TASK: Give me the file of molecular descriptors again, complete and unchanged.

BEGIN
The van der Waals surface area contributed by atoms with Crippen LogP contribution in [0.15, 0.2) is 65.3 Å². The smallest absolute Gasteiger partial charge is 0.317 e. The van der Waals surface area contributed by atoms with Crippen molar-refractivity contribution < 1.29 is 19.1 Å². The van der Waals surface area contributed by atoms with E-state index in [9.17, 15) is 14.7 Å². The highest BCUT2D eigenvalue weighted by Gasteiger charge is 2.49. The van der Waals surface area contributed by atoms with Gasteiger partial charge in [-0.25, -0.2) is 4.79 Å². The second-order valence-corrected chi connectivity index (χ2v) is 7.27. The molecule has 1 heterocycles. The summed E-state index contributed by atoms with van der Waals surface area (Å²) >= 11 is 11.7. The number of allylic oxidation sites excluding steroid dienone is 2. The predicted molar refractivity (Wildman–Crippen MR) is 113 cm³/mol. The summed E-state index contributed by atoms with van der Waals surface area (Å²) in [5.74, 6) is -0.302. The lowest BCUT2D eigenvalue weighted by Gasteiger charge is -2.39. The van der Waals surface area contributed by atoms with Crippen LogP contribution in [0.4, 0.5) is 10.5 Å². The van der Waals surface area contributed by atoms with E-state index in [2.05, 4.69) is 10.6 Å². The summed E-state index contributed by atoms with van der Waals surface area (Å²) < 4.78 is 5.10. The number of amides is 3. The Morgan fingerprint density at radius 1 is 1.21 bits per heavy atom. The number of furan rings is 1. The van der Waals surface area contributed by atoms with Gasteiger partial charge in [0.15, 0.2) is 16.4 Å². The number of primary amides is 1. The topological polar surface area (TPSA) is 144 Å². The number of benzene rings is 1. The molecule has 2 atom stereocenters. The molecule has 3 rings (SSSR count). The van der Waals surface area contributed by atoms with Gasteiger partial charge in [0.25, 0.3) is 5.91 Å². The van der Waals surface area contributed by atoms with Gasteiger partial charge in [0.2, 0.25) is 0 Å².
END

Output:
The van der Waals surface area contributed by atoms with Crippen LogP contribution in [0.15, 0.2) is 65.3 Å². The smallest absolute Gasteiger partial charge is 0.317 e. The van der Waals surface area contributed by atoms with Crippen molar-refractivity contribution < 1.29 is 19.1 Å². The van der Waals surface area contributed by atoms with E-state index in [9.17, 15) is 14.7 Å². The highest BCUT2D eigenvalue weighted by Gasteiger charge is 2.49. The van der Waals surface area contributed by atoms with Gasteiger partial charge in [-0.25, -0.2) is 4.79 Å². The second-order valence-corrected chi connectivity index (χ2v) is 7.27. The molecule has 1 heterocycles. The summed E-state index contributed by atoms with van der Waals surface area (Å²) >= 11 is 11.7. The number of allylic oxidation sites excluding steroid dienone is 2. The predicted molar refractivity (Wildman–Crippen MR) is 113 cm³/mol. The summed E-state index contributed by atoms with van der Waals surface area (Å²) in [5.74, 6) is -0.302. The lowest BCUT2D eigenvalue weighted by Gasteiger charge is -2.39. The van der Waals surface area contributed by atoms with Crippen LogP contribution in [0.4, 0.5) is 10.5 Å². The van der Waals surface area contributed by atoms with E-state index in [2.05, 4.69) is 10.6 Å². The summed E-state index contributed by atoms with van der Waals surface area (Å²) < 4.78 is 5.10. The number of amides is 3. The Morgan fingerprint density at radius 1 is 1.21 bits per heavy atom. The number of furan rings is 1. The van der Waals surface area contributed by atoms with Gasteiger partial charge in [0.15, 0.2) is 16.4 Å². The number of primary amides is 1. The topological polar surface area (TPSA) is 144 Å². The number of benzene rings is 1. The molecule has 2 atom stereocenters. The molecule has 3 rings (SSSR count). The van der Waals surface area contributed by atoms with Gasteiger partial charge in [0.25, 0.3) is 5.91 Å². The van der Waals surface area contributed by atoms with Gasteiger partial charge in [0.2, 0.25) is 0 Å².